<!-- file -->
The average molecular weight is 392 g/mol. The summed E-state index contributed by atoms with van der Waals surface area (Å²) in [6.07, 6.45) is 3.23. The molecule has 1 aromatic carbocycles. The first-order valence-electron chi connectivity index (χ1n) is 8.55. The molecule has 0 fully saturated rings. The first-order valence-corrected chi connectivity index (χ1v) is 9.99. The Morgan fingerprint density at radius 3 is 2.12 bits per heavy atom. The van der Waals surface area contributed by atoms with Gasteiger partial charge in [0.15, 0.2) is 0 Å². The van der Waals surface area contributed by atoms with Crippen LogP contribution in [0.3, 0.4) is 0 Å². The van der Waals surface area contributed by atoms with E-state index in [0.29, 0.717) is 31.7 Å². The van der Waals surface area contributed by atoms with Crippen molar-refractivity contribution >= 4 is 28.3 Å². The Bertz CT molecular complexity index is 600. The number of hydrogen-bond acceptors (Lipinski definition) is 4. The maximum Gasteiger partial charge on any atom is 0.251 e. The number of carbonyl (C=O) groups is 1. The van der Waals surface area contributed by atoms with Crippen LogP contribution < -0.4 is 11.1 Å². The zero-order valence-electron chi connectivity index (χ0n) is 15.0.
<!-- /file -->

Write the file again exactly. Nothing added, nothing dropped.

The average molecular weight is 392 g/mol. The summed E-state index contributed by atoms with van der Waals surface area (Å²) in [6.07, 6.45) is 3.23. The molecule has 1 aromatic carbocycles. The first-order valence-electron chi connectivity index (χ1n) is 8.55. The molecule has 0 fully saturated rings. The first-order valence-corrected chi connectivity index (χ1v) is 9.99. The Morgan fingerprint density at radius 3 is 2.12 bits per heavy atom. The van der Waals surface area contributed by atoms with Gasteiger partial charge in [0.15, 0.2) is 0 Å². The van der Waals surface area contributed by atoms with Crippen LogP contribution in [0.3, 0.4) is 0 Å². The van der Waals surface area contributed by atoms with E-state index in [0.29, 0.717) is 31.7 Å². The van der Waals surface area contributed by atoms with Crippen molar-refractivity contribution >= 4 is 28.3 Å². The Bertz CT molecular complexity index is 600. The number of hydrogen-bond acceptors (Lipinski definition) is 4. The maximum Gasteiger partial charge on any atom is 0.251 e. The number of carbonyl (C=O) groups is 1. The van der Waals surface area contributed by atoms with Crippen LogP contribution < -0.4 is 11.1 Å². The zero-order valence-electron chi connectivity index (χ0n) is 15.0.